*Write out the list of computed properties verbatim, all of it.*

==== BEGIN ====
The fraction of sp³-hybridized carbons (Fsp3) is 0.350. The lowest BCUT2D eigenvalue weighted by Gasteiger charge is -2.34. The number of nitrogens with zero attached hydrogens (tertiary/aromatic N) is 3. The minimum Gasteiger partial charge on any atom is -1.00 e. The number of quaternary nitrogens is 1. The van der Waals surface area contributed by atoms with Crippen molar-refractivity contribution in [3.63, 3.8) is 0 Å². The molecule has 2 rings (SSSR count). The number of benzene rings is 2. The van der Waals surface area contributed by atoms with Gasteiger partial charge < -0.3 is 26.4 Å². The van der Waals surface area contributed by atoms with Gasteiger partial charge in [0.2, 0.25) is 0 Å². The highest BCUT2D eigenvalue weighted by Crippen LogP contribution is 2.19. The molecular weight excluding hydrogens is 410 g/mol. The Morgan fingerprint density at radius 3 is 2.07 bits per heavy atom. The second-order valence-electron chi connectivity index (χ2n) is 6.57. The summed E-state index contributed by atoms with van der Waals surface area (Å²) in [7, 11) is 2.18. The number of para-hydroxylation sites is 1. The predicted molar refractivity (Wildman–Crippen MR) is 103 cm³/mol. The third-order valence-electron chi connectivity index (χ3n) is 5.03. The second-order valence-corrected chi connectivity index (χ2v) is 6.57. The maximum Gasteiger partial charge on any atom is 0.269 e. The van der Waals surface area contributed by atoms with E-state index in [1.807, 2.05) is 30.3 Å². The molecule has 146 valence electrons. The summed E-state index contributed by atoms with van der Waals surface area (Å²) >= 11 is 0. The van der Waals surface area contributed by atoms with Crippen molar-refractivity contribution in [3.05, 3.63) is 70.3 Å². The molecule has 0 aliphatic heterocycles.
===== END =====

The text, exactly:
The fraction of sp³-hybridized carbons (Fsp3) is 0.350. The lowest BCUT2D eigenvalue weighted by Gasteiger charge is -2.34. The number of nitrogens with zero attached hydrogens (tertiary/aromatic N) is 3. The minimum Gasteiger partial charge on any atom is -1.00 e. The number of quaternary nitrogens is 1. The van der Waals surface area contributed by atoms with Crippen molar-refractivity contribution in [3.63, 3.8) is 0 Å². The molecule has 2 rings (SSSR count). The number of benzene rings is 2. The van der Waals surface area contributed by atoms with Gasteiger partial charge < -0.3 is 26.4 Å². The van der Waals surface area contributed by atoms with Gasteiger partial charge in [0.2, 0.25) is 0 Å². The highest BCUT2D eigenvalue weighted by Crippen LogP contribution is 2.19. The molecular weight excluding hydrogens is 410 g/mol. The Morgan fingerprint density at radius 3 is 2.07 bits per heavy atom. The second-order valence-electron chi connectivity index (χ2n) is 6.57. The summed E-state index contributed by atoms with van der Waals surface area (Å²) in [7, 11) is 2.18. The number of para-hydroxylation sites is 1. The predicted molar refractivity (Wildman–Crippen MR) is 103 cm³/mol. The third-order valence-electron chi connectivity index (χ3n) is 5.03. The second-order valence-corrected chi connectivity index (χ2v) is 6.57. The maximum Gasteiger partial charge on any atom is 0.269 e. The van der Waals surface area contributed by atoms with E-state index in [1.807, 2.05) is 30.3 Å². The molecule has 146 valence electrons. The summed E-state index contributed by atoms with van der Waals surface area (Å²) >= 11 is 0. The van der Waals surface area contributed by atoms with Crippen molar-refractivity contribution in [3.05, 3.63) is 70.3 Å². The molecule has 0 aliphatic heterocycles.